New ASTM International standard D8070 listed now
ASTM International has over 12,000 standards in use around the world to improve product quality, enhance health and safety, strengthen market access and trade, and build consumer confidence.
The new standard test method for the screening of fuels and fuel-associated aqueous specimens for microbial contamination by lateral flow immunoassay has now been listed and is available for download.
Following the listing, Conidia Bioscience announced that the company’s FUELSTAT fuel contamination test kit, a simple 10-minute immunoassay based test for detecting microbial contamination in both aviation and diesel fuel, is fully compliant with the new standard.
ASTM International is a globally recognised leader in the development and delivery of voluntary consensus standards. Today, they have over 12,000 standards in use around the world to improve product quality, enhance health and safety, strengthen market access and trade, and build consumer confidence.
ASTM D6469 - 14, Para 8.3 - 8.6, Standard Guide for Microbial Contamination in Fuels and Fuel Systems section states: “It is recommended that ideally testing should be completed on site within a few minutes of sampling.” However, the regulation also states that if the test cannot be undertaken on site, fuel samples must be transported on ice and tested four hours but no longer than 24 hours after sampling. FUELSTAT overcomes this potential problem as the test is conducted on site, negating the danger of changes to levels of contamination in the sample caused by transportation at the incorrect temperature.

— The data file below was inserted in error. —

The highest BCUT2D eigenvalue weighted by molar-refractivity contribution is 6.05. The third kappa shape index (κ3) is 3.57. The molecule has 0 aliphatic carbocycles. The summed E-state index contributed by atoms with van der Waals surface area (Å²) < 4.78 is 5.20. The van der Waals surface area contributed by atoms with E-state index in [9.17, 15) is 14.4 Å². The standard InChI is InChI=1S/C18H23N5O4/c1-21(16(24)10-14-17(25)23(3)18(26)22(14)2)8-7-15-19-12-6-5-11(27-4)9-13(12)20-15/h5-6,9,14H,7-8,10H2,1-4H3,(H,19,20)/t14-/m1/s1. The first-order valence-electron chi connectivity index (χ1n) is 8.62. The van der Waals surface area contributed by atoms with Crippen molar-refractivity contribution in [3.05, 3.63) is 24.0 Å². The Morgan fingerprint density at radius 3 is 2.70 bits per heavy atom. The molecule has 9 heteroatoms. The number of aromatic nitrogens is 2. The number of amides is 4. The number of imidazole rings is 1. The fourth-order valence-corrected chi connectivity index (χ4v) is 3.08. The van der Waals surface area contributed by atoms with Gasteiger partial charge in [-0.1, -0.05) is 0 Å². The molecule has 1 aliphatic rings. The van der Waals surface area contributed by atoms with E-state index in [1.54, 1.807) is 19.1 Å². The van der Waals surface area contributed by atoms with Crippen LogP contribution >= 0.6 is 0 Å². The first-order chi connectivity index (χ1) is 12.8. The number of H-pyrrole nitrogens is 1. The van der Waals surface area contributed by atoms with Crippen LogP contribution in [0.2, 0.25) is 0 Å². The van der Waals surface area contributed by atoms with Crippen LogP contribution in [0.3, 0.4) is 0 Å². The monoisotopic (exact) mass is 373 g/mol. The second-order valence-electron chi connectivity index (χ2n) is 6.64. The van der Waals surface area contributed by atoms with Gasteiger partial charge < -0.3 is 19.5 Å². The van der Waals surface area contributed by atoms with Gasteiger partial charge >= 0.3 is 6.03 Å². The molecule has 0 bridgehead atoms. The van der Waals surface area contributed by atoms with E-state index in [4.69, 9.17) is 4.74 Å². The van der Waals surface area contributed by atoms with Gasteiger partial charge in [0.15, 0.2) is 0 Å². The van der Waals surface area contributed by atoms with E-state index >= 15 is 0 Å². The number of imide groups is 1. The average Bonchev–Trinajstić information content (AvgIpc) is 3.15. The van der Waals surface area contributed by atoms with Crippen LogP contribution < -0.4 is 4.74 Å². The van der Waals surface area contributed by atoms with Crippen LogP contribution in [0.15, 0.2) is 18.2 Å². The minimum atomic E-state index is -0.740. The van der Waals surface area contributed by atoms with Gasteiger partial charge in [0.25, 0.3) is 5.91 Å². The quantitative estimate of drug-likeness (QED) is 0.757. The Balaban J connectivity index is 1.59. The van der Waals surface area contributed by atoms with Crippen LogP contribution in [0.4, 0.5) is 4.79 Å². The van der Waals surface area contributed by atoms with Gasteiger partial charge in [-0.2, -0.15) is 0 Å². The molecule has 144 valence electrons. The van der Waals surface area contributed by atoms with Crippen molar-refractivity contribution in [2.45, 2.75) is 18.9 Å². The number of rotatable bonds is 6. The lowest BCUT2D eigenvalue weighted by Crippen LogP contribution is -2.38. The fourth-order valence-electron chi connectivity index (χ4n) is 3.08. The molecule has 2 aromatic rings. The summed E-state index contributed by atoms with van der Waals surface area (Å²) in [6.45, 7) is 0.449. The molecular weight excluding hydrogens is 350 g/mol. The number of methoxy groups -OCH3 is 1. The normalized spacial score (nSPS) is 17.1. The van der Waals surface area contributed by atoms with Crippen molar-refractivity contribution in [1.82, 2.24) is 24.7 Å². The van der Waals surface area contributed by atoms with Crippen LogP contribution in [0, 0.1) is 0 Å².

There are a number of proprietary tests on the market to determine the presence of microbial contamination but many are laboratory-based tests or rely on culture growth and are therefore time consuming. FUELSTAT would appear to be the most simple to use test available on the international market. No special skills are required to use the test and there is no investment needed for a reader to translate the results.
The awareness of fuel contamination has grown in recent years. Many different microorganisms can enter the fuel chain at any stage, living in the water phase and feeding off the fuel. Prolonged, heavy contamination is now an expensive issue, with the possibility of fuel pipeline blockage or corrosion, both of which will require expensive mechanical intervention and significant downtime to clean fuel tanks and ancillary equipment. The majority of operators have concluded that detecting and dealing with this potential problem by testing early is the efficient and cost-effective answer to manage this risk.